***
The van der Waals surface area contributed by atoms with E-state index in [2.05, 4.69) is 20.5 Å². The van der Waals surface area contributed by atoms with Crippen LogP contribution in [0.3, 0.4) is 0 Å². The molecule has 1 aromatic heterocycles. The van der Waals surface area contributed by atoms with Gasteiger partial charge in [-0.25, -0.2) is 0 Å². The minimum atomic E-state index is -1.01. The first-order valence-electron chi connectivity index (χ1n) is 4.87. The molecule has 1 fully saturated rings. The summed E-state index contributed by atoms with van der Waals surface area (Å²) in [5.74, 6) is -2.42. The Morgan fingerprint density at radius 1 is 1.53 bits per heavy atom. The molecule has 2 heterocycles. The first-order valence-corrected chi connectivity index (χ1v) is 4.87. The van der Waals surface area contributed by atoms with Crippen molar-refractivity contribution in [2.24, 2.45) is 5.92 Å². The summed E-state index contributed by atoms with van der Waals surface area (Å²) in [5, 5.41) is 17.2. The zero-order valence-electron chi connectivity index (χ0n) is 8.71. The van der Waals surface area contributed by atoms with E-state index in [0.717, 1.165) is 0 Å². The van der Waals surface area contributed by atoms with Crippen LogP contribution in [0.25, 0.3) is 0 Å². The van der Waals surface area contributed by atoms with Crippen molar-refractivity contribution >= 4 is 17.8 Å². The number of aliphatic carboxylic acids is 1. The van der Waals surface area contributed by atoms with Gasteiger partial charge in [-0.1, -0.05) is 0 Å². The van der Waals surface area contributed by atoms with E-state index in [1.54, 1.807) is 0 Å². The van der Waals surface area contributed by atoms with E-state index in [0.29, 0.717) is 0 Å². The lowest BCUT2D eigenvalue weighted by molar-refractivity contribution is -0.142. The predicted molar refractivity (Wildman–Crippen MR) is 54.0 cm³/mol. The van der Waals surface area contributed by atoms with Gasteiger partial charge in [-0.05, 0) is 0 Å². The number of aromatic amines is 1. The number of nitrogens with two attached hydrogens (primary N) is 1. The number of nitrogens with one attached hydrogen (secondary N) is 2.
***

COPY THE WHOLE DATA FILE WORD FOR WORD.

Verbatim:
The van der Waals surface area contributed by atoms with E-state index in [2.05, 4.69) is 20.5 Å². The van der Waals surface area contributed by atoms with Crippen LogP contribution in [0.3, 0.4) is 0 Å². The molecule has 1 aromatic heterocycles. The van der Waals surface area contributed by atoms with Gasteiger partial charge in [-0.25, -0.2) is 0 Å². The minimum atomic E-state index is -1.01. The first-order valence-electron chi connectivity index (χ1n) is 4.87. The molecule has 1 fully saturated rings. The summed E-state index contributed by atoms with van der Waals surface area (Å²) in [5.74, 6) is -2.42. The Morgan fingerprint density at radius 1 is 1.53 bits per heavy atom. The molecule has 2 heterocycles. The first-order valence-corrected chi connectivity index (χ1v) is 4.87. The van der Waals surface area contributed by atoms with Crippen molar-refractivity contribution in [2.24, 2.45) is 5.92 Å². The summed E-state index contributed by atoms with van der Waals surface area (Å²) in [5, 5.41) is 17.2. The zero-order valence-electron chi connectivity index (χ0n) is 8.71. The van der Waals surface area contributed by atoms with E-state index in [0.717, 1.165) is 0 Å². The van der Waals surface area contributed by atoms with Crippen LogP contribution in [0.25, 0.3) is 0 Å². The van der Waals surface area contributed by atoms with Crippen molar-refractivity contribution >= 4 is 17.8 Å². The number of aliphatic carboxylic acids is 1. The van der Waals surface area contributed by atoms with Gasteiger partial charge in [-0.1, -0.05) is 0 Å². The van der Waals surface area contributed by atoms with E-state index in [1.54, 1.807) is 0 Å². The van der Waals surface area contributed by atoms with E-state index in [0.29, 0.717) is 0 Å². The lowest BCUT2D eigenvalue weighted by molar-refractivity contribution is -0.142. The predicted molar refractivity (Wildman–Crippen MR) is 54.0 cm³/mol. The van der Waals surface area contributed by atoms with Gasteiger partial charge in [-0.05, 0) is 0 Å². The number of aromatic amines is 1. The number of nitrogens with two attached hydrogens (primary N) is 1. The number of nitrogens with one attached hydrogen (secondary N) is 2.